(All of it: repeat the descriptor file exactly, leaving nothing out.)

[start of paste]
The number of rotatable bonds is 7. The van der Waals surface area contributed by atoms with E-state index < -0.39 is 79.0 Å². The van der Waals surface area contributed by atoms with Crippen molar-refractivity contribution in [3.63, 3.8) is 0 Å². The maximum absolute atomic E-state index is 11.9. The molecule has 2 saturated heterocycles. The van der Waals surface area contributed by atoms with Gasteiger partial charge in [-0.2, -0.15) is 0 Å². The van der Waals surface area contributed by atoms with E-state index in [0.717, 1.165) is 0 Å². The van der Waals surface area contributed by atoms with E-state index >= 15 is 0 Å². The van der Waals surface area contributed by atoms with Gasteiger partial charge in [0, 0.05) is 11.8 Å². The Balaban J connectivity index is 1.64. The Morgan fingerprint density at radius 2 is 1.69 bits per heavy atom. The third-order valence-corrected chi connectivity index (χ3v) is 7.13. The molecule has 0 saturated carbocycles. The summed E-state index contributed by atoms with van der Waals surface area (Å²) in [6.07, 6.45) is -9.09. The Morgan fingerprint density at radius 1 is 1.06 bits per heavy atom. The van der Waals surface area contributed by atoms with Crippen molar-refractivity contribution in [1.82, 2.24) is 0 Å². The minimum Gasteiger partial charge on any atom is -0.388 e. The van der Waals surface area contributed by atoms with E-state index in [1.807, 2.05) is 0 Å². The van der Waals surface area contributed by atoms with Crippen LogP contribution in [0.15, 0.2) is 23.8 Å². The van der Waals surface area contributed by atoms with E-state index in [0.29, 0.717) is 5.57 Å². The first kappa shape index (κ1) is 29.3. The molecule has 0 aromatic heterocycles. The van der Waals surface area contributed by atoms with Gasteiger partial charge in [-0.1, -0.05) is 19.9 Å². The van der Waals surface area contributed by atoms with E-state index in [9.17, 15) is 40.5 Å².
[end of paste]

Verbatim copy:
The number of rotatable bonds is 7. The van der Waals surface area contributed by atoms with E-state index < -0.39 is 79.0 Å². The van der Waals surface area contributed by atoms with Crippen molar-refractivity contribution in [3.63, 3.8) is 0 Å². The maximum absolute atomic E-state index is 11.9. The molecule has 2 saturated heterocycles. The van der Waals surface area contributed by atoms with Gasteiger partial charge in [-0.2, -0.15) is 0 Å². The van der Waals surface area contributed by atoms with E-state index in [0.717, 1.165) is 0 Å². The van der Waals surface area contributed by atoms with E-state index >= 15 is 0 Å². The van der Waals surface area contributed by atoms with Gasteiger partial charge in [0, 0.05) is 11.8 Å². The Balaban J connectivity index is 1.64. The Morgan fingerprint density at radius 2 is 1.69 bits per heavy atom. The third-order valence-corrected chi connectivity index (χ3v) is 7.13. The molecule has 0 saturated carbocycles. The summed E-state index contributed by atoms with van der Waals surface area (Å²) in [6.07, 6.45) is -9.09. The Morgan fingerprint density at radius 1 is 1.06 bits per heavy atom. The van der Waals surface area contributed by atoms with Crippen molar-refractivity contribution in [1.82, 2.24) is 0 Å². The minimum Gasteiger partial charge on any atom is -0.388 e. The van der Waals surface area contributed by atoms with E-state index in [1.807, 2.05) is 0 Å². The van der Waals surface area contributed by atoms with Crippen LogP contribution in [0.15, 0.2) is 23.8 Å². The van der Waals surface area contributed by atoms with E-state index in [0.29, 0.717) is 5.57 Å². The first kappa shape index (κ1) is 29.3. The molecule has 0 aromatic heterocycles. The van der Waals surface area contributed by atoms with Gasteiger partial charge in [-0.1, -0.05) is 19.9 Å². The van der Waals surface area contributed by atoms with E-state index in [9.17, 15) is 40.5 Å².